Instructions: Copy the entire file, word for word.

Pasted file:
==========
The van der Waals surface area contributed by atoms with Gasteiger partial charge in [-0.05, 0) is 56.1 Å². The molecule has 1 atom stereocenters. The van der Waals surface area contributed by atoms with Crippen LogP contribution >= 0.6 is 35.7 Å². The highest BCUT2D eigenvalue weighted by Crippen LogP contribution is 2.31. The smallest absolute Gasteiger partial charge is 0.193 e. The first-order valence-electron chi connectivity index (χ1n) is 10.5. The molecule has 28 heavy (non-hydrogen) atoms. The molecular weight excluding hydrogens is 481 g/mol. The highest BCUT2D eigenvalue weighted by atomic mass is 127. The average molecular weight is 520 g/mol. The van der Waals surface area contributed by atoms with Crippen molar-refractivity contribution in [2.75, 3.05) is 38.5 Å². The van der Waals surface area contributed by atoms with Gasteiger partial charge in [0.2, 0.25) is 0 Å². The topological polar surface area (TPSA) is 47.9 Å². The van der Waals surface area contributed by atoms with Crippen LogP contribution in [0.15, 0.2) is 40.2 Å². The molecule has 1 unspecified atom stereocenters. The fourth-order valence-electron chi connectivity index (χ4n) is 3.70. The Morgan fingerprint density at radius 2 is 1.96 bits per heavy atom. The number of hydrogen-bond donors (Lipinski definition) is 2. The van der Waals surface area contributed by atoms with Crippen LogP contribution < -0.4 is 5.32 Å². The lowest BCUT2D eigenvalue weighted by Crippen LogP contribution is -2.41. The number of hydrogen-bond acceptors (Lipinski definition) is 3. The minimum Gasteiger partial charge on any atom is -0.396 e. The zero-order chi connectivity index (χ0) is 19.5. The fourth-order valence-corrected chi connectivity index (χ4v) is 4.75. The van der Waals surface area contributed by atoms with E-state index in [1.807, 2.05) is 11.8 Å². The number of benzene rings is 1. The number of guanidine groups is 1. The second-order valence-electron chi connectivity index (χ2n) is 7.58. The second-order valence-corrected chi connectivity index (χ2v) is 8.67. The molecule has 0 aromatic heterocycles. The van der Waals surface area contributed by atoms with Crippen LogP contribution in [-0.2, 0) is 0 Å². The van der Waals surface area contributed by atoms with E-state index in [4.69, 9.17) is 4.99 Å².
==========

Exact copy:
The van der Waals surface area contributed by atoms with Gasteiger partial charge in [-0.05, 0) is 56.1 Å². The molecule has 1 atom stereocenters. The van der Waals surface area contributed by atoms with Crippen LogP contribution >= 0.6 is 35.7 Å². The highest BCUT2D eigenvalue weighted by Crippen LogP contribution is 2.31. The smallest absolute Gasteiger partial charge is 0.193 e. The first-order valence-electron chi connectivity index (χ1n) is 10.5. The molecule has 28 heavy (non-hydrogen) atoms. The molecular weight excluding hydrogens is 481 g/mol. The highest BCUT2D eigenvalue weighted by atomic mass is 127. The average molecular weight is 520 g/mol. The van der Waals surface area contributed by atoms with Crippen molar-refractivity contribution in [2.75, 3.05) is 38.5 Å². The van der Waals surface area contributed by atoms with Gasteiger partial charge in [0.2, 0.25) is 0 Å². The topological polar surface area (TPSA) is 47.9 Å². The van der Waals surface area contributed by atoms with Crippen LogP contribution in [0.15, 0.2) is 40.2 Å². The molecule has 1 unspecified atom stereocenters. The fourth-order valence-electron chi connectivity index (χ4n) is 3.70. The Morgan fingerprint density at radius 2 is 1.96 bits per heavy atom. The number of hydrogen-bond donors (Lipinski definition) is 2. The van der Waals surface area contributed by atoms with Crippen LogP contribution < -0.4 is 5.32 Å². The lowest BCUT2D eigenvalue weighted by Crippen LogP contribution is -2.41. The number of hydrogen-bond acceptors (Lipinski definition) is 3. The minimum Gasteiger partial charge on any atom is -0.396 e. The zero-order chi connectivity index (χ0) is 19.5. The fourth-order valence-corrected chi connectivity index (χ4v) is 4.75. The van der Waals surface area contributed by atoms with E-state index in [1.807, 2.05) is 11.8 Å². The number of benzene rings is 1. The number of guanidine groups is 1. The second-order valence-electron chi connectivity index (χ2n) is 7.58. The second-order valence-corrected chi connectivity index (χ2v) is 8.67. The molecule has 0 aromatic heterocycles. The van der Waals surface area contributed by atoms with Crippen LogP contribution in [-0.2, 0) is 0 Å². The van der Waals surface area contributed by atoms with E-state index in [4.69, 9.17) is 4.99 Å².